Feline Infectious Peritonitis (FIP) Is treatment available?

by Deserving Pets on March 30, 2010

FIP is one of the conronaviruses and can, in it’s initial stages, look like a routine cold, mild fever or diarrhea. It’s insidious and comes in several forms. The most common form is the ‘wet’ form in which the cat’s abdomen fills up with a sticky, yellow honey like fluid. Young kittens may look like they have a full belly after eating too much or it could be chalked up to roundworms. If you hold your kitten up and his belly has a pear liked shape and it is full and jiggly, you may want to have your local veterinarian take a good look. If I’m suspicious about FIP, I put a tiny needle in the abdomen and aspirate some fluid. It’s relatively painless (most cats don’t even notice you’re doing it). If fluid can be removed from the abdomen, it’s a bad sign. And if the fluid is a bit sticky and stringy and yellow colored, I can be 99.9% sure that FIP is present. FIP can also cause fluid buildup in the chest cavity and there is also the dry form.

The problem with FIP, with the exception of the diagnostic honey colored abdominal fluid, is that it is hard to diagnose. The typical blood test is rather untrustworthy. Another problem is that once it is finally diagnosed, many cats are really sick and just about all of them die.

It used to be thought that the coronavirus that caused FIP would cross react with a coronavirus that caused diarrhea in kittens, and this is why veterinarians got back so many positives when testing well cats. It’s now known that it’s the same coronavirus that causes the diarrhea in kittens and the kittens recover from it and then have a ‘memory’ of the virus in their immune system – which causes the positive blood test. But they don’t have FIP anymore. They fought it off when they had the diarrhea as a kitten.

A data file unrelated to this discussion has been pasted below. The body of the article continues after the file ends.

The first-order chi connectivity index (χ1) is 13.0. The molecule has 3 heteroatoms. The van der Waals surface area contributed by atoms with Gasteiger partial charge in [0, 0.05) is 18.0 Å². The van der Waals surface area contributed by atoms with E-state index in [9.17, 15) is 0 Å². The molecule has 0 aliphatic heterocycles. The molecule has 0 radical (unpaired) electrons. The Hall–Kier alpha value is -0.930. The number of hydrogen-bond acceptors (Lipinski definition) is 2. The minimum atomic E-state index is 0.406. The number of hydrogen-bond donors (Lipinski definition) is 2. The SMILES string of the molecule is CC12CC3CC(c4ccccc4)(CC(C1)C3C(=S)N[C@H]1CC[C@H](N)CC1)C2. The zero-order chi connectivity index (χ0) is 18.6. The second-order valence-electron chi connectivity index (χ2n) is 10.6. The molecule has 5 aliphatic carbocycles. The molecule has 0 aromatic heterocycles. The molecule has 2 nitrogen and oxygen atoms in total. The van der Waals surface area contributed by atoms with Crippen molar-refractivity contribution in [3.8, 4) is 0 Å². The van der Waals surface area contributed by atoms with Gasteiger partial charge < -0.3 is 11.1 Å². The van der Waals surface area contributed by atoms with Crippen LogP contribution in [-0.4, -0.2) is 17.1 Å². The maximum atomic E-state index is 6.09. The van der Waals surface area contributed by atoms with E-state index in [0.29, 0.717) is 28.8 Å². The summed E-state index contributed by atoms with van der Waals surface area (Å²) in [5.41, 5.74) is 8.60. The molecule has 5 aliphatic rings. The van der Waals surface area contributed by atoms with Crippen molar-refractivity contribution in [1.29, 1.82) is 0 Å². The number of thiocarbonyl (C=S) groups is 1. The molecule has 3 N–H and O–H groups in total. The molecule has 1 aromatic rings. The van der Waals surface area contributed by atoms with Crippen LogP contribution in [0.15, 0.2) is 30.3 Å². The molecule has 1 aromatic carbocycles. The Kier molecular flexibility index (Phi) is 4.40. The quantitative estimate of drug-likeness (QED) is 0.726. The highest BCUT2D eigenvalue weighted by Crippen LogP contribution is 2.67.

In my opinion, the reason most cases of FIP are fatal is because the cat that gets it is not able to fight it off, and once it is diagnosed they’ve become so compromised and so sick that they just can’t win the battle. Certain homeopathic remedies are helpful with FIP.  The homeopathic remedy Apis mell. 30c can be purchased at a health food store and this helps to remove the accumulated fluid in the abdomen.  Give this remedy 4-6 times a day.  Homeopathic remedies come in potencies and you can use higher potencies (like 200c) also.  Another good remedy that is indicated in cats with loving and cuddly personalities is Pulsatilla 30x.  This remedy can be given 2x a day. One breakthrough in treating FIP is using Double Helix Water which works to decrease the inflammation in the tissues in the abdomen that are producing the fluid.

So it’s important to give your kitten and your cat all the tools he needs to fight off all the cat viruses and diseases, including FIP. Deserving Cats Vital Vitamins has L- glutamine for the immune system, 100 IU of Vitamin D which is very important for immune function, Vitamins C and E and zinc along with phytonutrient support for his or her immune system. No cat or cat owner deserves the pain of discovering their cat has FIP. An ounce of prevention is truly worth a pound of cure!

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